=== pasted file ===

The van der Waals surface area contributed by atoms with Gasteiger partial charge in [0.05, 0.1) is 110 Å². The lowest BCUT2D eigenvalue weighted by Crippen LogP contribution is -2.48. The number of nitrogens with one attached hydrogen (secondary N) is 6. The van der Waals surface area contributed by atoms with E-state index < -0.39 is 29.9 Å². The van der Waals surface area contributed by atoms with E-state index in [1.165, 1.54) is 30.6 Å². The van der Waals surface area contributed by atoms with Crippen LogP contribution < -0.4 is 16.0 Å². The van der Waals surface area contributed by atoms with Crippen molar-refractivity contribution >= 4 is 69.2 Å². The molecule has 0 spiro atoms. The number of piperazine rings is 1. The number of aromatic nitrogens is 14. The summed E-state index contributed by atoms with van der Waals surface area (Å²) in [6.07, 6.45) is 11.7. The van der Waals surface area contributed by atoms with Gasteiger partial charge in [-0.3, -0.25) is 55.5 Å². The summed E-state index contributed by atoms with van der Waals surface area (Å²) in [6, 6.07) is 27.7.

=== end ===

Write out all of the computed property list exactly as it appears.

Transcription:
The van der Waals surface area contributed by atoms with Gasteiger partial charge in [0.05, 0.1) is 110 Å². The lowest BCUT2D eigenvalue weighted by Crippen LogP contribution is -2.48. The number of nitrogens with one attached hydrogen (secondary N) is 6. The van der Waals surface area contributed by atoms with E-state index < -0.39 is 29.9 Å². The van der Waals surface area contributed by atoms with E-state index in [1.165, 1.54) is 30.6 Å². The van der Waals surface area contributed by atoms with Crippen LogP contribution < -0.4 is 16.0 Å². The van der Waals surface area contributed by atoms with Crippen molar-refractivity contribution >= 4 is 69.2 Å². The molecule has 0 spiro atoms. The number of piperazine rings is 1. The number of aromatic nitrogens is 14. The summed E-state index contributed by atoms with van der Waals surface area (Å²) in [6.07, 6.45) is 11.7. The van der Waals surface area contributed by atoms with Gasteiger partial charge in [-0.3, -0.25) is 55.5 Å². The summed E-state index contributed by atoms with van der Waals surface area (Å²) in [6, 6.07) is 27.7.